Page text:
The method 100 then proceeds to block 106 where a charity provider that is near the location of the user and that is associated with the game is identified. In an embodiment, the donation incentivization system provider device uses the game that the user was determined to be associated with in block 102 of the method 100, along with the location of the user determined in block 104 of the method 100, to identify a charity provider. In some embodiments, the charity provider may be associated with the game simply by agreeing to provide redemption codes, discussed in detail below, to users in response to donations from the user. Thus, while in some embodiments the charity provider identified in block 106 may be associated with a specific game (e.g., when the game provider is the donation incentivization system provider and the charity provider receives and distributes redemption codes provided for a specific game or games by the game provider), in other embodiments the charity provider will be determined to be associated with a game simply be agreeing to participate in the donation incentivization system for any game in which the donation incentivization system is implemented.

Using methods known in the art, the donation incentivization system provider device determines one or more charity providers that are associated with the game that the user is associated with, discussed above, and that are within a predetermined distance of the location of the user. For example, the donation incentivization system provider device may use conventional mapping techniques to determine one or more of the charity providers that are associated with the game and that are within 2 miles of the location of the user determined in block 104 of the method 100. In some embodiments, the user may use the user device to set the predetermined distance from the location of the user for which charity providers will be identified in block 106. As discussed above, in some embodiments, the user may donate to the charity provide online or over the network from the user device to the charity device. In such embodiments, block 106 of the method 100 simply involve determining that the charity provider is associated with the game, and the determination that the charity provider is within a predetermined distance of the user is not performed.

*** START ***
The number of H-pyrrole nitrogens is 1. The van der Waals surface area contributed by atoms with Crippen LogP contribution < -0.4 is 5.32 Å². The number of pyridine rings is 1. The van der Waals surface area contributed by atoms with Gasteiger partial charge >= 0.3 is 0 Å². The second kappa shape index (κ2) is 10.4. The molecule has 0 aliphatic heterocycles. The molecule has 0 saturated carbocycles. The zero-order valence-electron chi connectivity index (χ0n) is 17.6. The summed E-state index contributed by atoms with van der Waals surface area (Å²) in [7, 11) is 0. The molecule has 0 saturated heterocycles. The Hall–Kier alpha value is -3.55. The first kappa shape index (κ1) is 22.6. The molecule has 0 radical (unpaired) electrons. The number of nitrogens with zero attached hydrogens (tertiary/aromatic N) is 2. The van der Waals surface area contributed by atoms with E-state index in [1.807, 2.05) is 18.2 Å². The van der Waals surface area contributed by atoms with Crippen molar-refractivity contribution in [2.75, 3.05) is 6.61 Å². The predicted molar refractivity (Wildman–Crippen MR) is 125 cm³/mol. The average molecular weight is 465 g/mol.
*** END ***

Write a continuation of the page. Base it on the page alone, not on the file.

Referring now to FIGS. 1 and 3, the method 100 then proceeds to block 108 where a donation incentivization message is sent to the user. In an embodiment, the donation incentivization system provider device sends a donation incentivization message to the user device over the network. FIG. 3 illustrates an embodiment of a donation incentivization message 300 that has been provided on the game screen 200 described above with reference to FIG. 2. In the illustrated embodiment, the donation incentivization message 300 includes a virtual currency acquisition announcement 302 (e.g., “EARN UP TO $25.00 GAMEVILLE DOLLARS”), a virtual currency acquisition description 304 explaining that the user may earn virtual currency by donating to a local charity that is indicated on a map 306 that includes at least one charity provider indicator 306a for each charity provider determined in block 106 of the method 100, and a donation suggestion link 308, discussed in further detail below. While the donation incentivization message 300 is illustrated and described as being provided overlaying the game screen 200, one of skill in the art will recognize that the donation incentivization message may be provided on a separate screen, by redirecting the user to a different web page, through an email, text message, or other communication, and/or in a variety of other manners while remaining within the scope of the present disclosure.

Referring now to FIGS. 1 and 4, in an embodiment, the user may select the donation suggestion link 308 in the donation incentivization message 300, and the donation incentivization system provider device will provide a donation suggestion message to the user device over the network. In an embodiment, in response to the user selecting the donation suggestion link 308, the donation incentivization system provider device may access a purchase history of the user in order to determine one or more previous purchases of the user that the user may wish to donate. For example, the account provider device and/or the payment service provider device may include a purchase history for the user that includes a plurality of previous purchases made by the user, and the donation incentivization system provider device may access the purchase history and determine whether any of the previous purchases in the purchase history qualify as a suggested donation. Previous purchases may qualify as a suggested donation is they are associated with a purchase date that exceeds a predetermined age (e.g., purchases that are at least 3 years old), if they are associated with a certain class of product (e.g., clothing, wearable accessories, furniture, appliances, etc.), and/or a variety of other donation criteria known in the art.